A Philippine court ruled Thursday that two alleged coup plotters can leave their jail cells to register as candidates in senatorial elections in May.
The Makati Regional Trial Court granted requests by former Sen. Gregorio Honasan and Navy Lt. Senior Grade Antonio Trillanes to be allowed to leave detention to personally file their certificates of candidacy at the elections commission office.
Honasan, 58, was arrested in November after nine months on the run and is being held under tight security in a police training camp near Manila.
He has been indicted on charges of leading a mutiny by about 300 junior officers who briefly occupied a ritzy apartment-hotel and mall complex in Makati, Manila's financial district, in July 2003. He also faces charges in a failed coup last February which prompted President Gloria Macapagal Arroyo to declare a weeklong state of emergency.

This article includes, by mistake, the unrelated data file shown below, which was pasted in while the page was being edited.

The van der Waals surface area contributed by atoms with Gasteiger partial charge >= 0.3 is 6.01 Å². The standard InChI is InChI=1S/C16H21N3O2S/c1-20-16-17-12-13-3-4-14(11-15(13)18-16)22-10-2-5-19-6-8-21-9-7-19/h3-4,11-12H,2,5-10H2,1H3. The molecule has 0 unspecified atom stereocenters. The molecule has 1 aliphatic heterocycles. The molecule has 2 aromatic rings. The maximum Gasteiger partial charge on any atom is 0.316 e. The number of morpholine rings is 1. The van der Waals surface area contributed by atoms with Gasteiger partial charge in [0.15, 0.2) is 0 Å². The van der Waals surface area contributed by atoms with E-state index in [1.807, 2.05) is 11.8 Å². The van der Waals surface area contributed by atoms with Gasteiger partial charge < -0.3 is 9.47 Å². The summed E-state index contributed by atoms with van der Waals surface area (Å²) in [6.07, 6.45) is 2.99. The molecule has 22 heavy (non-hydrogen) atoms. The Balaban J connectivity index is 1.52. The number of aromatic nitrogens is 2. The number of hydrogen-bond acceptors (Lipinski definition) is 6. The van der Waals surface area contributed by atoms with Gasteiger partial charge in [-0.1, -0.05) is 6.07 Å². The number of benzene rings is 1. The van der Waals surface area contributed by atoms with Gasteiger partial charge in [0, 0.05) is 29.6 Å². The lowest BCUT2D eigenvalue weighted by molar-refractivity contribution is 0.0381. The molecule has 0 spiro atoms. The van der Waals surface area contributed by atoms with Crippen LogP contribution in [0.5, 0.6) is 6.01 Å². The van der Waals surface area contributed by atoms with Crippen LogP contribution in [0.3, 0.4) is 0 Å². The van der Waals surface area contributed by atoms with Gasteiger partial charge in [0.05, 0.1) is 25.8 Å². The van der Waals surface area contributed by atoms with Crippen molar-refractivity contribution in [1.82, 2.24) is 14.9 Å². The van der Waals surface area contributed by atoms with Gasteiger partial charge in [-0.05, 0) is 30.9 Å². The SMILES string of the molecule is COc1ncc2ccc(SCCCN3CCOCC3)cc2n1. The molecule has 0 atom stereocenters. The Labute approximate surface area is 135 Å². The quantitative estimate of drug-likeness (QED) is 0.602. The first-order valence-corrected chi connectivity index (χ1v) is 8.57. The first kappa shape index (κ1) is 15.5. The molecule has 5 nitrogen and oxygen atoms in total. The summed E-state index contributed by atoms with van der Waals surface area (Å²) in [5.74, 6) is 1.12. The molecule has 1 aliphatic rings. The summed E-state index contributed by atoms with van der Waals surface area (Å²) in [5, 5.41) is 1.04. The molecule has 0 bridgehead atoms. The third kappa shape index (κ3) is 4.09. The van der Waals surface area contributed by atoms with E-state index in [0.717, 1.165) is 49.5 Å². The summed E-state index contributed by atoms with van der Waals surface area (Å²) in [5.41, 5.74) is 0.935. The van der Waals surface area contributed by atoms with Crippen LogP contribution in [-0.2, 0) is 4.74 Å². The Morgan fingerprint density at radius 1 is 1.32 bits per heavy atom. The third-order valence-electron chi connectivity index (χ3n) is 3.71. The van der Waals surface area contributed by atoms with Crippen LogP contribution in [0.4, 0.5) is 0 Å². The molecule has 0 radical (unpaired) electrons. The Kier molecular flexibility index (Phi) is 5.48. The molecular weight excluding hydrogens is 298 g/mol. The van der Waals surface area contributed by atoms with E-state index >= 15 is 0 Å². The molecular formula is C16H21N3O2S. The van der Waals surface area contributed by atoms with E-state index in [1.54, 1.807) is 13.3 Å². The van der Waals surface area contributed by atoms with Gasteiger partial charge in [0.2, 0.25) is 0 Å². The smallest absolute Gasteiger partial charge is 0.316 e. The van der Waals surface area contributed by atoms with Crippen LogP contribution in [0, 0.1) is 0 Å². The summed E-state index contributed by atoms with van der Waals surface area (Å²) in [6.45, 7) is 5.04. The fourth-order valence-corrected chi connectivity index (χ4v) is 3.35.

Trillanes was among the young officers who led the short-lived mutiny in 2003.
Both plan to run as independents for the Senate.
Judge Oscar Pimentel permitted Trillanes to leave his detention cell at the Philippine Marine headquarters on the morning of Feb. 6, escorted by security guards. He allowed a similar leave for Honasan on the following day.
The court ordered Honasan and Trillanes to refrain from discussing their cases with the media.
Honasan, a former army colonel popularly known by the nickname "Gringo," was a key leader in the attempt to oust late dictator Ferdinand Marcos in 1986. That uprising failed but sparked massive protests that led to the strongman's fall.
He also turned against Marcos' successor, Corazon Aquino, staging coup attempts against her before he was given amnesty and won a Senate seat in 1995 and again in 2001.